Golf Course Management

JUN 2018

Golf Course Management magazine is dedicated to advancing the golf course superintendent profession and helping GCSAA members achieve career success.

Issue link: http://gcmdigital.gcsaa.org/i/986198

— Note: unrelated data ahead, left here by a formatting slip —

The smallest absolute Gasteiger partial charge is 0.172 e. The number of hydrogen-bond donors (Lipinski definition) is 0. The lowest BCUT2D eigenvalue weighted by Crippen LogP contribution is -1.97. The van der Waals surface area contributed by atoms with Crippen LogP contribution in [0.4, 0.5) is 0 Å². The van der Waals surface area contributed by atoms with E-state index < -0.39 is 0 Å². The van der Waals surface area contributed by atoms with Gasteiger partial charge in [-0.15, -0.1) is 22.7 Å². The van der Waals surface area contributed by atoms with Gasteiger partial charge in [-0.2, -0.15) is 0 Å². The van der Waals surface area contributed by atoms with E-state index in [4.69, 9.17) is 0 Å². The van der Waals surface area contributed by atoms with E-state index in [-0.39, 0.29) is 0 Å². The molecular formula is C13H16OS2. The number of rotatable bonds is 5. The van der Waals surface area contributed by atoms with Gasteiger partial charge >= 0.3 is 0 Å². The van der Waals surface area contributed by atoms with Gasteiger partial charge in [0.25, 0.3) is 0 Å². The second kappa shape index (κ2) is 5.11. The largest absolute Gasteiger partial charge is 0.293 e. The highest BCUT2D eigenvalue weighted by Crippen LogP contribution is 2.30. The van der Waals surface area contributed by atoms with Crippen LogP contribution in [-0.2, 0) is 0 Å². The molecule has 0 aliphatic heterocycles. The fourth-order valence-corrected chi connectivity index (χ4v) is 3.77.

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64 GOLF COURSE MANAGEMENT 06.18 layer) at the sand/gravel interface. • e plastic barrier (the wicking barrier) that is sometimes installed vertically at the green perimeter is considered optional in a USGA green. Additional information on the use of this plastic liner is available in the docu - ment "Building the USGA Putting Green: Tips for Success." • e laboratory professionals identified the Micro-Deval abrasion test (ASTM D6928) as the preferred method for evaluating the mechanical stability of gravel. is test is more accurate and repeatable when com - pared to the formerly used sulfate soundness and L.A. Abrasion test. e Micro-Deval method tests the stability of material when immersed in water, which more closely rep - licates the conditions the gravel will endure in a putting green environment. • Finally, the review committee unani - mously agreed it was important to educate courses on the potential hazard of placing low-pH root-zone mixtures over high-pH gravel materials. is scenario may con - tribute to the formation of iron oxide lay- ers at the root-zone and gravel interface. e USGA is continuing to fund research on this topic to discover preventive and cu - rative solutions. Step 5. e root-zone mixture e section on selecting a root-zone mix - ture was a focus of the 2018 revisions and re- ceived much of the attention during the revi- sion process. e 2018 revision better educates the reader on the intricacies of selecting a root- zone material and allows courses to customize root-zone mixes to fit the local environmental conditions and golfer expectations at their fa - cility. For example, because of golfer feedback, some courses have expressed interest in pro - viding very firm putting surfaces. is docu- ment explains how to select sand root-zone materials that are more likely to provide such conditions. e primary revisions in Step 5 are listed below. • Expanded explanation of root-zone materials. e 2018 revision delivers better guidance on how to customize the root-zone mixture for your site conditions and golfer expecta - tions. • Calcareous sands. Highly calcareous sands such as coral should be avoided for root- zone material. • Root-zone stability and putting green firm - ness. A CU range (coefficient of unifor- mity) has been included. e CU should range from 1.8 to 3.5 for mixtures con - taining peat and from 2 to 3.5 for mixes with sand only or with sand amended with inorganic materials. • Sand shape. In addition to influencing the coefficient of uniformity, sand shape also affects stability and putting green firmness. • Organic matter selection. ere is expanded information on using various organic amendments, including composts, along with the recommended chemical and physical characteristics when using such materials. • Value-added products. Other organic prod - ucts such as biochar, humates, seaweed products and vermiculture byproducts are described as "value-added" and not a re - placement for peat or inorganics. Dr. Hum- mel stressed that, if these products are used, courses must include the product(s) at the intended rate in the performance testing evaluation. • Physical properties of the root-zone mixture. e recommended infiltration rate (Ksat) remains unchanged at a minimum of 6 inches per hour. However, the review com - mittee commented that historically too much emphasis has been placed on this one characteristic without much thought given to moisture retention. erefore, the section on the physical properties of the root-zone mixture has been enhanced to better ex - plain the moisture-retention characteristics of a root-zone mix. is document empha - sizes moisture retention — that is, capillary porosity — while retaining air porosity. In the recommendations, Dr. Hummel wrote "if the capillary porosity of a root-zone mix is within the recommended range, the mix should not be excessively droughty even if the Ksat is high." erefore, courses can have their cake and eat it too! ey can have ample water-infiltration rates and still have adequate moisture retention with the right mixture. • Quality-control testing. ere is expanded discussion and explanation on using the provided confidence intervals to evalu - ate the quality of the root-zone materials through the green construction process. A few of the confidence intervals were ex - panded based on feedback from the labo- ratory personnel, the sand-blending com- panies and the soil experts on the review committee. For example, the infiltration rate confidence interval increased to 25% (from 20%) to account for the variability of this laboratory test. For more informa - tion on how to accurately sample sand and root-zone piles, read the article, "Quality Control Sampling of Sand and Root-zone Mixture Stockpiles." Samples of root-zone mixtures destined for laboratory testing should be collected on-site at the production facility.

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